If ending overfishing sounds like a no-brainer, that is because it is, writes Senator Grace O’Sullivan
In 2013, during Ireland’s EU presidency, European ministers signed up to an ambitious reform of the common fisheries policy, committing to end overfishing by 2015 where possible, and by 2020 at the latest. The 2015 deadline was missed. We cannot afford to miss 2020.
Overfishing has become the accepted norm in European waters. Last December, ministers set 57 fishing limits above the advised maximum sustainable levels, and 40 per cent of fish stocks in the Atlantic and Baltic continue to be overfished. Ireland is one of the worst perpetrators in the Atlantic, according to the New Economics Foundation, a British think tank.
Ireland is one of the worst perpetrators in the Atlantic, according to the New Economics Foundation, a British think tank.
For too long, EU fisheries ministers have been influenced by a narrow focus on short-term profits, coupled with a lack of political will. The same, it seems, is the case with successive Irish governments.
Overfishing jeopardises the livelihoods of those who rely on healthy fish stocks. Those who claim that we cannot afford to stop it should take note: the World Bank estimated that better management of global fisheries would unlock $83 billion (€70 billion) revenues worldwide. Better management means fishing at “maximum sustainable yield”. This allows fish stocks to return to healthy levels, more resilient to climate change and plastic pollution. Where responsible fishing limits have been set and enforced, stocks have flourished.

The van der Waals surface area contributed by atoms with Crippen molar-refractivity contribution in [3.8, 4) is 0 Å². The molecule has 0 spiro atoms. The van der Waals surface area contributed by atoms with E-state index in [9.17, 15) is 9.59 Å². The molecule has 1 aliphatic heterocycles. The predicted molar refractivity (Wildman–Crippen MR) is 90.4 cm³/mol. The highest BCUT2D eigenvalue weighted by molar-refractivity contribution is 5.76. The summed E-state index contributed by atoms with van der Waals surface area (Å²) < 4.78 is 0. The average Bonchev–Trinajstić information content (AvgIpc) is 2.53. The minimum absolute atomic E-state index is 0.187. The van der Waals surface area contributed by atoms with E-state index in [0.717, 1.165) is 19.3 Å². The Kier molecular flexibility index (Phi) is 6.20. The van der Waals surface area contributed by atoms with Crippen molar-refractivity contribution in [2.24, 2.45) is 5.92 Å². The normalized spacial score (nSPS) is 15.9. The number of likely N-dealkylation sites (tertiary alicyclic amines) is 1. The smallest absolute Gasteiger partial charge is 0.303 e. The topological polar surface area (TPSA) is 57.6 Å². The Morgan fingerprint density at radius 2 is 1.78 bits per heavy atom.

Those who claim that we cannot afford to stop it should take note: the World Bank estimated that better management of global fisheries would unlock $83 billion (€70 billion) revenues worldwide.
This means more fish to catch, fewer subsidies and fewer risky trips in bad weather for fishermen. If ending overfishing sounds like a no-brainer, that is because it is.
In coming months, Karmenu Vella, the European Union fisheries commissioner, will meet European ministers to set fishing limits for 2019. At a recent conference in Brussels, he said: “Ending overfishing makes environmental, social and economic sense. The question is not whether we can afford to act. The real question is how can we afford not to?”
That is why nine ocean advocates wrote to Mr Vella last month, asking him to propose limits that would end EU overfishing. That is why I am asking Michael Creed, Ireland’s minister for the marine, to not set fishing limits far above sustainable levels. The future of our fisheries depends upon his political courage, and that of his fellow ministers. They have the chance to safeguard the health of our ocean and that of the communities that depend upon it.
This opinion piece originally appeared in The Times Ireland Edition.
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